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distinguish what I have learned from others, from the results of my own meditation.
“ It is on such principles that the majority of the people of England, far from thinking a religious national establishment unlawful, hardly think it lawful to be without . one. In France you are wholly mistaken, if you do not believe us above all other things attached to it, and beyond all other nations ; and when this people has acted unwisely and unjustifiably in its favour (as in some intances they have done most certainly) in their very errors you will at least discover their
“ This principle runs through the whole system of their polity. They do not consider their church eftablishment as convenient, but as essential to their state ; not as a thing heterogeneous and separable; something added for accommodation; what they may either keep up or lay aside, according to their temporary ideas of convenience. They consider it as the foundation of their whole constitution, with which, and with every part of which, it holds an indissoluble union. Church and state are ideas inseparable in their minds, and scarcely is the one ever mentioned without menționing the other.” 14.
I do not wish, much less do I undertake to prove, that Mr. Burke's reasons for thinking a religious establishment in our constitution profound and extensive wisdom; are stronger and more conclusive, than Dr. Priestley's are for thinking it the extreme of folly, and very mischievous. But I do contend, that considering Mr. Burke and Dr. Priestley as two individual members of the English community, each of them has an equal right to form his own mind upon this subject, as well as upon every other subject of legislation; and that very
same right does every other individual of the The majority nine millions possess. It suffices therefore, the whole, that a majority of these nine millions chuse to
have such a religious establishment; it is evi
dent, from what has been before said, that the though thciele minority, though they should be actuated by
than the better reasons, will nevertheless be conthose of the mic nority
cluded by the act of the majority, though the latter should be influenced by the weaker reasons. This is a fundamental principle of society, and consequently of all civil government. If it be once broken in upon, an irreparable breach will be immediately made in the constitution, that will ensure and accelerate the total dissolution of government; for po human law can have force or efficacy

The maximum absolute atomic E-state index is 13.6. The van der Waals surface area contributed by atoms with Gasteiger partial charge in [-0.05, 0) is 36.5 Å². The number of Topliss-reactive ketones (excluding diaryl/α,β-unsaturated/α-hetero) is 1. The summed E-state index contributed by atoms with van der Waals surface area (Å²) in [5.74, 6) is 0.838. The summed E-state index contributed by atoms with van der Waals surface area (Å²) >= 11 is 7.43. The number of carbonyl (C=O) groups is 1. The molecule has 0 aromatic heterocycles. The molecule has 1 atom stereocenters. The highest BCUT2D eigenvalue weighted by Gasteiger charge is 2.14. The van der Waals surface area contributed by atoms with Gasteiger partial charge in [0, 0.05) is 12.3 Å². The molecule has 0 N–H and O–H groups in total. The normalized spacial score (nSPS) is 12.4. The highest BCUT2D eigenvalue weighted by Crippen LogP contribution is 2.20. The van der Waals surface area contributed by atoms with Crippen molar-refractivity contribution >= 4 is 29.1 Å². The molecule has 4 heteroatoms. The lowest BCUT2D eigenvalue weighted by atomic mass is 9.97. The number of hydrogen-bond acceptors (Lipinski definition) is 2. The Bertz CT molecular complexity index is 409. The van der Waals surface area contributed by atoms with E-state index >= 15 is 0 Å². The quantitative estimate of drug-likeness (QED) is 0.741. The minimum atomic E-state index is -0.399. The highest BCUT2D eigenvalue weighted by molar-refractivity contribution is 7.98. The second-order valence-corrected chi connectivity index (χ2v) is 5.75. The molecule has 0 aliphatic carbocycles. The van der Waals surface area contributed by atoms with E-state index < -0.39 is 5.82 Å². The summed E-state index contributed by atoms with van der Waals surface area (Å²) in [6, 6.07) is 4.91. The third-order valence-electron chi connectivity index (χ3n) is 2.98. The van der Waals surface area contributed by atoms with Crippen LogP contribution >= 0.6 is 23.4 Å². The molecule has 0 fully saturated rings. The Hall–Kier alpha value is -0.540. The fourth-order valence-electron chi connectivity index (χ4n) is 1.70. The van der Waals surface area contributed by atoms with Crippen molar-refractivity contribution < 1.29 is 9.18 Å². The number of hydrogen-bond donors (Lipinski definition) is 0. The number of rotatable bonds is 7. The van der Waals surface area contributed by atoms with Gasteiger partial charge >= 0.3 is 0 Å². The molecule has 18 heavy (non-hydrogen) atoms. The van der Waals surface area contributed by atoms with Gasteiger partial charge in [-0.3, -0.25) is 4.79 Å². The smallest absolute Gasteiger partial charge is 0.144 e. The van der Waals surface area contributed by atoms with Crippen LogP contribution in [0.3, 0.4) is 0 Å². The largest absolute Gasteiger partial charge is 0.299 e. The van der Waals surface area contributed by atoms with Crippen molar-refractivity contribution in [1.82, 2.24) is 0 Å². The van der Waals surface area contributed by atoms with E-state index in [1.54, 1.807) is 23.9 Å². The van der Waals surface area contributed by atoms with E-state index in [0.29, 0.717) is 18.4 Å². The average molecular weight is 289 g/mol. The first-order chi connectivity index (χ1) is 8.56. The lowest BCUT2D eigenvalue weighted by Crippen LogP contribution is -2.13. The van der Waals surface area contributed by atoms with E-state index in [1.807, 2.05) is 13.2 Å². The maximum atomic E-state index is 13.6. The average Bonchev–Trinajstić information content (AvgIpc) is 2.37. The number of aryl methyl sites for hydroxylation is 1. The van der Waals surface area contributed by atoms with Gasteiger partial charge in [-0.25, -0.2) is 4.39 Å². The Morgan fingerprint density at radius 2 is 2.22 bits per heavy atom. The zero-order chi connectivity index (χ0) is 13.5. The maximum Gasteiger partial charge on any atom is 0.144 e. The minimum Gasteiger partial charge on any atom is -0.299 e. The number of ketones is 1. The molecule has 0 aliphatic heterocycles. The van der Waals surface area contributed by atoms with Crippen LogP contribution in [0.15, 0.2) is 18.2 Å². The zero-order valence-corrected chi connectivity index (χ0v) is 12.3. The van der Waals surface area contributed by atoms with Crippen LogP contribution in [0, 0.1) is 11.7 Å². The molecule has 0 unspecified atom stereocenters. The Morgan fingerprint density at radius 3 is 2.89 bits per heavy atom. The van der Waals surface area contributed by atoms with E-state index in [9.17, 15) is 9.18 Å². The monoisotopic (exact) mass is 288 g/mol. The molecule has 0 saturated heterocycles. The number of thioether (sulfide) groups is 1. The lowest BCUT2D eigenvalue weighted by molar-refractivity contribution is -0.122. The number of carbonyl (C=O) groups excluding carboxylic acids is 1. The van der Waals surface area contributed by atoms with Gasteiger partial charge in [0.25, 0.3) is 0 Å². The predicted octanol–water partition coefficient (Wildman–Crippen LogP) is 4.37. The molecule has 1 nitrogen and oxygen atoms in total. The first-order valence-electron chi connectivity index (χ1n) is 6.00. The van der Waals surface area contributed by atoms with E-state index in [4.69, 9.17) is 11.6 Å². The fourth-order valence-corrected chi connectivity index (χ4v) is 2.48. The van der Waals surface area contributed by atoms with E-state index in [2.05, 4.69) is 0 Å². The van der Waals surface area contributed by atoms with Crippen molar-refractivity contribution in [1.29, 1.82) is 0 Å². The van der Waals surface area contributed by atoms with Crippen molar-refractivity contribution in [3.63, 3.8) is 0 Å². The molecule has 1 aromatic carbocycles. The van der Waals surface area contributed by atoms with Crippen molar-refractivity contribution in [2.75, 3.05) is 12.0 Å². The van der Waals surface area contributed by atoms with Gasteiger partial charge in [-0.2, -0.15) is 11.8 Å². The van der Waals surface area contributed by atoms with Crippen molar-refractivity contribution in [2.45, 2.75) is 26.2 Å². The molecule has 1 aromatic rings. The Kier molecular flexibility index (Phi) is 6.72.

os be less
upon any other principle. If this principle be withdrawn from one law, it is withdrawn from all; and then the firmest bulwark of the wiseft legislators will crumble into an impalpable substance, and be irrevocably scattered by the weakest breath that reaches it. Hence may be seen the difference between principles and rules; the former are universally and unexceptionably true and applicable to all porsible cases; the latter admit of exceptions, which are even said to strengthen and establish the rule,
A principiis nunquam recedendum: True principle will carry us through every difficulty, that can possibly be started by the enemies of our conftitution; for I must ever call those enemies to the state, who disavow and oppose the fundamental principles of our. constitution and government. The most feeling ground, upon which Dr. Priestley seems to combat against the civil establishment of a religion in a state, is that of the maintenance provided and secured by the state, for the ministers, teachers, and guardians of their religion. *“ Let it not be said Dr. Priestley
dissatisfied with that the church of England would have the tythes. impudence, if it had the power, to collect its
Priestley's Letters to Mr. Burke, Let. vi. f. 59.
tyches from every country in Christendom,
Were I merely answering the objections of equal upon all. Dr. Priestley, I should content myself with
insisting, that the majority of the community had chosen to incorporate an ecclesiastical establishment as an effential part in their civil constitution ; that this ecclesiastical establifhment should be guided and preserved by bishops, and their inferior clergy; that they hould be maintained by certain portions or allotments of the national produce or property; and that therefore the diffenting minority were effectually bound, as members of the community, to contribute their quota in tythes, or otherwise, towards the maintenance of that clergy, to whom the act of the
majority had given not only a legal subsistence, but a legal right to poffefs, enjoy, and defend the maintenance and civil advantages allotted to them by the community; for these they do not enjoy by virtue of their fpiritual ordination, but as the free and voluntary gift or offering of the community. This alfo is a direct emanation from the fovereignty of the people.
Since Dr. Priestley, though avowedly of the dissenting minority, fo warmly insists upon the folly and mischief of supporting a religious establishment, I shall take the liberty of submitting to the public some of the reasons and motives, that appear to have operated in favour of it upon the majority of this community; for he certainly will not refuse to the majority of the community, the right of grounding their acts upon reasons and motives; nor can he prevent those reasons and motives from operating their effect upon such individuals as may feel their force.
* « So tenacious are we of the old eccle- Rea siastical modes and fashions of institution, that
prefer their very little alteration has been made in them prelief relin
gious systeine since the fourteenth or fifteenth century, adhering in this particular, as in all things else,
* Burke's Reflections on the Revolution in France, p. 148, 149, 150.